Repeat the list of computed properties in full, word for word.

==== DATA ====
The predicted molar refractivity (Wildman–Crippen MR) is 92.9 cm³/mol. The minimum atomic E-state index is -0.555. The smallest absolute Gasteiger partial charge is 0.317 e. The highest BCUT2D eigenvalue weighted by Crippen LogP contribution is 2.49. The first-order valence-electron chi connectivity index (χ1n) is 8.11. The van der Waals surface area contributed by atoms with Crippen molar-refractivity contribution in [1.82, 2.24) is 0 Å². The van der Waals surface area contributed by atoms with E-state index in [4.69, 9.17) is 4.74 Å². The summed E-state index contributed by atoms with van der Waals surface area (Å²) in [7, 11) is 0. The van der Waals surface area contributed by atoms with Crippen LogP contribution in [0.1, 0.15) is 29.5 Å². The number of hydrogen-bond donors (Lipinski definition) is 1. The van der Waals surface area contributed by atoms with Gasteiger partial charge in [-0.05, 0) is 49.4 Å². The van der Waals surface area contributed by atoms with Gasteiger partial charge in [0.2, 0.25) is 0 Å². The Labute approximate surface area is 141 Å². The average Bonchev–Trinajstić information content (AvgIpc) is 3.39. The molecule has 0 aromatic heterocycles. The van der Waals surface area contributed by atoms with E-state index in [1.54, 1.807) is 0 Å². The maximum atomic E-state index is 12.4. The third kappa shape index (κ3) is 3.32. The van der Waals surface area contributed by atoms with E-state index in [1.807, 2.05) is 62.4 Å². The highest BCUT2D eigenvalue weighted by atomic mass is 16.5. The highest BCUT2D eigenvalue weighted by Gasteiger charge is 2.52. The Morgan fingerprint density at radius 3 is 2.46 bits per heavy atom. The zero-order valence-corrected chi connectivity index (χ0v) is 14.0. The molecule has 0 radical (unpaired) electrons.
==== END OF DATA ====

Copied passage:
The predicted molar refractivity (Wildman–Crippen MR) is 92.9 cm³/mol. The minimum atomic E-state index is -0.555. The smallest absolute Gasteiger partial charge is 0.317 e. The highest BCUT2D eigenvalue weighted by Crippen LogP contribution is 2.49. The first-order valence-electron chi connectivity index (χ1n) is 8.11. The van der Waals surface area contributed by atoms with Crippen molar-refractivity contribution in [1.82, 2.24) is 0 Å². The van der Waals surface area contributed by atoms with E-state index in [4.69, 9.17) is 4.74 Å². The summed E-state index contributed by atoms with van der Waals surface area (Å²) in [7, 11) is 0. The van der Waals surface area contributed by atoms with Crippen LogP contribution in [0.1, 0.15) is 29.5 Å². The number of hydrogen-bond donors (Lipinski definition) is 1. The van der Waals surface area contributed by atoms with Gasteiger partial charge in [-0.05, 0) is 49.4 Å². The van der Waals surface area contributed by atoms with Gasteiger partial charge in [0.2, 0.25) is 0 Å². The Labute approximate surface area is 141 Å². The average Bonchev–Trinajstić information content (AvgIpc) is 3.39. The molecule has 0 aromatic heterocycles. The van der Waals surface area contributed by atoms with E-state index in [1.54, 1.807) is 0 Å². The maximum atomic E-state index is 12.4. The third kappa shape index (κ3) is 3.32. The van der Waals surface area contributed by atoms with E-state index in [1.807, 2.05) is 62.4 Å². The highest BCUT2D eigenvalue weighted by atomic mass is 16.5. The highest BCUT2D eigenvalue weighted by Gasteiger charge is 2.52. The Morgan fingerprint density at radius 3 is 2.46 bits per heavy atom. The zero-order valence-corrected chi connectivity index (χ0v) is 14.0. The molecule has 0 radical (unpaired) electrons.